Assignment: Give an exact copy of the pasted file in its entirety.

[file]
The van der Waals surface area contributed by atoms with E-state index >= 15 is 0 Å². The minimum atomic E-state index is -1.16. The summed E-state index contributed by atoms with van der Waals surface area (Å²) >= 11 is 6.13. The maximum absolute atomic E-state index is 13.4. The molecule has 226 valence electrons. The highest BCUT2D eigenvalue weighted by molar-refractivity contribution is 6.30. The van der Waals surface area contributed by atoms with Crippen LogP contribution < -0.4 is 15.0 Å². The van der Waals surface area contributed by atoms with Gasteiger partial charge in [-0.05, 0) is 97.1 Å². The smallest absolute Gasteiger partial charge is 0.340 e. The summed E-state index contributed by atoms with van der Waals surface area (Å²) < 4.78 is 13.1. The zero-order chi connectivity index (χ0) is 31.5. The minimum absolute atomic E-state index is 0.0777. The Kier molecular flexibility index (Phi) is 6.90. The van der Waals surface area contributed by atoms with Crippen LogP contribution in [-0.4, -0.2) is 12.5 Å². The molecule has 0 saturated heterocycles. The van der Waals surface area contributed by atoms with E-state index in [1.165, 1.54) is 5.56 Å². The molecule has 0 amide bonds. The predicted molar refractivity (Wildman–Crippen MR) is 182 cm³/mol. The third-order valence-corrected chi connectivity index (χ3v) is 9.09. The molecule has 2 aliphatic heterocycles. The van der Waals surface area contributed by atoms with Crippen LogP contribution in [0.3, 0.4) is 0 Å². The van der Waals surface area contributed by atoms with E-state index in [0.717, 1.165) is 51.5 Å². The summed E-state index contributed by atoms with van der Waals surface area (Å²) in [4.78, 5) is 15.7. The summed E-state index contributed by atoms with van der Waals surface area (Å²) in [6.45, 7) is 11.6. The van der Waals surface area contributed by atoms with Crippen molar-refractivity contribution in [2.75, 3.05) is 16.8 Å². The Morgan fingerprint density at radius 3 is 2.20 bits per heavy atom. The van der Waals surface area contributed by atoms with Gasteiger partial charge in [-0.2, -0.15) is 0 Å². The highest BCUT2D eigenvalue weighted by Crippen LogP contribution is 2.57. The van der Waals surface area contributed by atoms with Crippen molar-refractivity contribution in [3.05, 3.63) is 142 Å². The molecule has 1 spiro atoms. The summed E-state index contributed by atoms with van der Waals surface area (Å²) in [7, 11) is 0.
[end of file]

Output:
The van der Waals surface area contributed by atoms with E-state index >= 15 is 0 Å². The minimum atomic E-state index is -1.16. The summed E-state index contributed by atoms with van der Waals surface area (Å²) >= 11 is 6.13. The maximum absolute atomic E-state index is 13.4. The molecule has 226 valence electrons. The highest BCUT2D eigenvalue weighted by molar-refractivity contribution is 6.30. The van der Waals surface area contributed by atoms with Crippen LogP contribution < -0.4 is 15.0 Å². The van der Waals surface area contributed by atoms with Gasteiger partial charge in [-0.05, 0) is 97.1 Å². The smallest absolute Gasteiger partial charge is 0.340 e. The summed E-state index contributed by atoms with van der Waals surface area (Å²) < 4.78 is 13.1. The zero-order chi connectivity index (χ0) is 31.5. The minimum absolute atomic E-state index is 0.0777. The Kier molecular flexibility index (Phi) is 6.90. The van der Waals surface area contributed by atoms with Crippen LogP contribution in [-0.4, -0.2) is 12.5 Å². The molecule has 0 saturated heterocycles. The van der Waals surface area contributed by atoms with E-state index in [1.165, 1.54) is 5.56 Å². The molecule has 0 amide bonds. The predicted molar refractivity (Wildman–Crippen MR) is 182 cm³/mol. The third-order valence-corrected chi connectivity index (χ3v) is 9.09. The molecule has 2 aliphatic heterocycles. The van der Waals surface area contributed by atoms with Crippen LogP contribution in [0.3, 0.4) is 0 Å². The van der Waals surface area contributed by atoms with E-state index in [0.717, 1.165) is 51.5 Å². The summed E-state index contributed by atoms with van der Waals surface area (Å²) in [4.78, 5) is 15.7. The summed E-state index contributed by atoms with van der Waals surface area (Å²) in [6.45, 7) is 11.6. The van der Waals surface area contributed by atoms with Crippen molar-refractivity contribution in [2.75, 3.05) is 16.8 Å². The Morgan fingerprint density at radius 3 is 2.20 bits per heavy atom. The van der Waals surface area contributed by atoms with Gasteiger partial charge in [-0.2, -0.15) is 0 Å². The highest BCUT2D eigenvalue weighted by Crippen LogP contribution is 2.57. The van der Waals surface area contributed by atoms with Crippen molar-refractivity contribution in [3.05, 3.63) is 142 Å². The molecule has 1 spiro atoms. The summed E-state index contributed by atoms with van der Waals surface area (Å²) in [7, 11) is 0.